When EPA regulations started going into effect for Class 8 trucks requiring lower emissions levels and, specifically, lower NOx levels, the commercial trucking industry almost unanimously went in the direction of urea aftertreatment to meet the new federal standards, with one notable exception. Navistar, maker of International-brand trucks, aimed to meet the new regulations using just exhaust gas recirculation (EGR), claiming lower maintenance costs compared to urea selective catalyst reduction (SCR) systems. This week, Class 8 truck operators in three states are filing suit against Navistar for false product representations, as well as lost profits due to downtime for repairs on trucks equipped with MaxxForce engines with the EGR system.

The suit alleges that Navistar and, specifically, company management were aware of the issues with the MaxxForce EGR system but chose to ignore the problems. “It should have been obvious that raising engine heat to such high levels would lead to breakdowns and component part failure,” said Clay Miller, partner with Miller Weisbrod, the law firm representing the truckers.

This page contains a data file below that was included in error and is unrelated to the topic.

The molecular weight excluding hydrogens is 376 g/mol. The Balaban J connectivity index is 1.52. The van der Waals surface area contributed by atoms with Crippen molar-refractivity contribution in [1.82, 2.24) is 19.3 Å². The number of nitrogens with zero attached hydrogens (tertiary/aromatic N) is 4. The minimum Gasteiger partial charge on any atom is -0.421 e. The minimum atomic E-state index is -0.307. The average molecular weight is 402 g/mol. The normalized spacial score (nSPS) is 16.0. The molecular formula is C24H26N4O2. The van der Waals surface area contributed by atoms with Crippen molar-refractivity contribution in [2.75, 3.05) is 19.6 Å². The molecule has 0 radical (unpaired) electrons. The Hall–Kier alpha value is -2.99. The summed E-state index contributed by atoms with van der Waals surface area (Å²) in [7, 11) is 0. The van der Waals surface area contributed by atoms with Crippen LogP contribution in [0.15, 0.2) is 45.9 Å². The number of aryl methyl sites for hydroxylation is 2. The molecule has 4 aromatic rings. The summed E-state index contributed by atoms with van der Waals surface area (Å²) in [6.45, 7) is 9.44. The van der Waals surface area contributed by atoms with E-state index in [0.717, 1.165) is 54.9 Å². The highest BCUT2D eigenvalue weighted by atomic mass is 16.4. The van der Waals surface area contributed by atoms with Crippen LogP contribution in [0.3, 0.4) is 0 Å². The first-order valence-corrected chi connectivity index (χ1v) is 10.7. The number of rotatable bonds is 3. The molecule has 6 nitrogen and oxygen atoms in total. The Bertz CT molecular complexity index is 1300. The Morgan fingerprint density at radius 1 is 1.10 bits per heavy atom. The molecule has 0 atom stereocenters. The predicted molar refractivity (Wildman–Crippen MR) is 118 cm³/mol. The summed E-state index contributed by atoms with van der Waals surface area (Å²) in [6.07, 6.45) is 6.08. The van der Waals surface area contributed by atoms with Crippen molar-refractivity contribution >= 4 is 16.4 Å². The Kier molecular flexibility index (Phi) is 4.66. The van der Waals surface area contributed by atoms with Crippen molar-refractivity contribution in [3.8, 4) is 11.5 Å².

The suit says the fact that Navistar discontinued the sale of its MaxxForce engines in 2012 after higher-than-anticipated warranty claims further validates their allegations. The law firm was also involved in a lawsuit against Caterpillar in 2007 for emissions-related problems. That case was settled out of court for an undisclosed sum.

Source: Miller Weisbrod, LLP